When brokers reduce the leverage that they provide to traders, they are also increasing the margin requirements for the traders. In other words, reduction of leverage increases the amount of money that a trader needs to open and maintain a trade position.
We will do some calculations to see the numbers behind the decision to provide leverage restrictions during high impact political news. Let us look at the following scenarios.
A broker provides a trader called Joe with a leverage of 1:400 to trade the EURCHF. Trader Joe starts with an account size of $5,000 and takes a Long position with a Standard Lot on the EURCHF at 1.2000, with a stop loss of 1.1950. On January 15, 2015, the Euro plunges against the CHF, causing a massive slippage. The trader’s stop loss is fulfilled at 0.8000. The position has incurred a loss of 4,000 pips or $40,000.
A standard lot costs $100,000 to execute. The trader was given a leverage of 1:400, which means that he only put down $250 (100,000/400 = 250) for the trade, while the broker provided $99,750. The loss not only wiped out the trade margin of $250, but also took out Joe’s entire account balance of $4,750 and incurred a loss position of $35,000.
Total loss to Joe is as follows:
- Trade loss of $40,000 – (margin of $250 + account balance of $4,750) = $35,000. This sum will appear as a negative account balance of -$35,000.
Broker’s Loss is as follows:
- $99,750 leverage + $35,000 in trader’s negative balance = $134,750
The ratio of Joe’s loss to the broker’s loss is 1:4. It is not hard to see how some brokers quickly amassed losses running into hundreds of millions of dollars when their traders who had been provided with high leverage lost out big on this market event. Let us now see how reducing leverage and increasing margin requirements can protect both traders and brokers during high impact political events.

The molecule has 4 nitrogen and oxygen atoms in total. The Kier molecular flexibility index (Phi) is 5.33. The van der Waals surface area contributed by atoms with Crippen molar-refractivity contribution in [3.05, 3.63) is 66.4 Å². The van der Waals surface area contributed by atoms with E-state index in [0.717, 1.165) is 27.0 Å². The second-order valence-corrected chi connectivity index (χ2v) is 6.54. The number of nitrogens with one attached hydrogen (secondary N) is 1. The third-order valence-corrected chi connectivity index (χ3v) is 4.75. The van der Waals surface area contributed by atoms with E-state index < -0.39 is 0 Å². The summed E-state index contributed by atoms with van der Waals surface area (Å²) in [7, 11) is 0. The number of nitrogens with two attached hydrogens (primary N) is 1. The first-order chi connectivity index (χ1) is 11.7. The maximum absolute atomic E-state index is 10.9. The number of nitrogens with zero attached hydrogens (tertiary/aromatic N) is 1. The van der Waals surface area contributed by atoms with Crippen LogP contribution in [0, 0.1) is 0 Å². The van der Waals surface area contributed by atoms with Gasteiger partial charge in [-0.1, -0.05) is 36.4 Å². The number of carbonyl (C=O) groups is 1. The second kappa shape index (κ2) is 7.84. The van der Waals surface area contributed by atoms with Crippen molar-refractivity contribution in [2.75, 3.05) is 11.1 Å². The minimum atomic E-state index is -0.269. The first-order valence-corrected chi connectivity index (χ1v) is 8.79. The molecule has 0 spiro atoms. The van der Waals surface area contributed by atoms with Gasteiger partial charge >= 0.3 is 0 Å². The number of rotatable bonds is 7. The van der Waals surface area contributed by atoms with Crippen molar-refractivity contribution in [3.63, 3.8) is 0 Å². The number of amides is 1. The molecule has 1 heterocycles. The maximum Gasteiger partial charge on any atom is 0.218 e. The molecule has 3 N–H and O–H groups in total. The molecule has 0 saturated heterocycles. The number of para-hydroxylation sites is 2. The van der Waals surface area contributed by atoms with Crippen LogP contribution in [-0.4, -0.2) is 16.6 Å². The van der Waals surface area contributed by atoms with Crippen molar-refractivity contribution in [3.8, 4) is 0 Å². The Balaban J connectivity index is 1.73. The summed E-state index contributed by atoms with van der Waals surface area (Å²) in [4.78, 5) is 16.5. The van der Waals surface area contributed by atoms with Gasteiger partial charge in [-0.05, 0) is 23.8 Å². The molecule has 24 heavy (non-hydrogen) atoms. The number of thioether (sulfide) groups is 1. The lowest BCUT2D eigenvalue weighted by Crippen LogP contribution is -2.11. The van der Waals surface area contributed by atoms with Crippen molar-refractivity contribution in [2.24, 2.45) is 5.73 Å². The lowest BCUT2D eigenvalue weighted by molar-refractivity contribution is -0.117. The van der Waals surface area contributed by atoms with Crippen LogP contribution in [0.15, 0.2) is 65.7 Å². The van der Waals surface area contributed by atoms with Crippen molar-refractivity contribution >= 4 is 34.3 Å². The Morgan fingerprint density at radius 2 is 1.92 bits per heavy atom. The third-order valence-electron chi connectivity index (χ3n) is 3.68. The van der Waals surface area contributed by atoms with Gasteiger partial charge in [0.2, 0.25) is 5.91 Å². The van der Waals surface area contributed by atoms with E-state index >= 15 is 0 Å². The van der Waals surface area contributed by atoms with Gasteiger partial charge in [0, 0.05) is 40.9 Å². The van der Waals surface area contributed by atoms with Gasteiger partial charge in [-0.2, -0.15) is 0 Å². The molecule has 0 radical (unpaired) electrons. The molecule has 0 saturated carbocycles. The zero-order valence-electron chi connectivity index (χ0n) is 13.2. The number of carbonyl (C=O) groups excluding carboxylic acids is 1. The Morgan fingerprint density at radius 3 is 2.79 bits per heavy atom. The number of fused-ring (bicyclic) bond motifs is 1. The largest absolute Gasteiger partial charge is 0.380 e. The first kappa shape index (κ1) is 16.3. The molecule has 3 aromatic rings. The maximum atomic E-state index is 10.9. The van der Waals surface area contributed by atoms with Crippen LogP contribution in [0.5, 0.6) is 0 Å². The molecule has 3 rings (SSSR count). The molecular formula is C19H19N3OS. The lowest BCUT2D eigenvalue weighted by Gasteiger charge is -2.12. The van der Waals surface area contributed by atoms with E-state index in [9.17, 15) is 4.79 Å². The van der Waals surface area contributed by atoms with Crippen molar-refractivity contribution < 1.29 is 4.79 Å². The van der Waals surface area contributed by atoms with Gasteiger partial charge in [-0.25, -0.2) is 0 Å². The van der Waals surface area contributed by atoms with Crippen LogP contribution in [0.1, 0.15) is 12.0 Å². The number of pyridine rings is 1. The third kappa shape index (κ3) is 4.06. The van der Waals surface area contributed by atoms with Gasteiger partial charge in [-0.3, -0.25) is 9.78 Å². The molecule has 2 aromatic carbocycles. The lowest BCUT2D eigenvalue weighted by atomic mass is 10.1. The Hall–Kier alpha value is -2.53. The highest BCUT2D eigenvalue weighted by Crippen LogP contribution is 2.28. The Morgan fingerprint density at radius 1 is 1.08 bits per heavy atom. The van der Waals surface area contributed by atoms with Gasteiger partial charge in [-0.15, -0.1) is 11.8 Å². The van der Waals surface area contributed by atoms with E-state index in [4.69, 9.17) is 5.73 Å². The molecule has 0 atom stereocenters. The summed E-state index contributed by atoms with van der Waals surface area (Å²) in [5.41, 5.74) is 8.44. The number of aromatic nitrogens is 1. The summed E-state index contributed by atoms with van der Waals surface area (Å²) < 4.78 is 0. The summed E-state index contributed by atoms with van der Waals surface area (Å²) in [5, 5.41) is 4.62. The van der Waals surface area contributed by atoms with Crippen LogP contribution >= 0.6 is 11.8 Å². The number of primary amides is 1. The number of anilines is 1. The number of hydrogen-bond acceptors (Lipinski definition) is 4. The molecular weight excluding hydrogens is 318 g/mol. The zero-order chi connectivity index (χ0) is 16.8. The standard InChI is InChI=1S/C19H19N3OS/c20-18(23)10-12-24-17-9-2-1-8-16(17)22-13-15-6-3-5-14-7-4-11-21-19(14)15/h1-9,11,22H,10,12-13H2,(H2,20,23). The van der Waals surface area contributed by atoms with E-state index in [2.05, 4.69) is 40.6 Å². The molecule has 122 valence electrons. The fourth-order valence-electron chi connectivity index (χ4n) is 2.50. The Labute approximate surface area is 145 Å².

In anticipation of a market moving event, a broker reduces the leverage of Trader Joe to 1:25. Joe suffers a similar loss as shown above. What is the total loss sustained by Joe and the broker?
Trader Joe’s margin on 1:25 leverage would be $4,000. Accounting for 80% of his $5,000 account size, Joe would be forced to do one of two things to conform to risk management standards:
- Reduce his trade size to a more manageable one.
- Increase his account capital.
He opts to reduce his trade size to 1 mini-lot, or $10,000 trade size. His margin for the trade would be 10,000/25 = $400. The broker’s component would be $9,600. Assuming the trade loses 4,000 pips as shown above, this would be $4,000 in losses (one tick movement for a mini-lot is $1).
- Joe’s Losses would be (Margin of $400 + $4000 in trade loss) = $4,400.
- Since Joe has an account size of $5,000, he will be left with ($5,000 – $4,400) = $600.
- Broker’s Loss would be zero. This is because there was enough margin and trading capital in Joe’s account to cover all losses without jeopardizing the leverage.
The two scenarios clearly show the numbers behind the decisions by brokers to adjust the leverage and margin requirements during news trades. Brokers adjust leverage to protect themselves from losses during high impact political news events.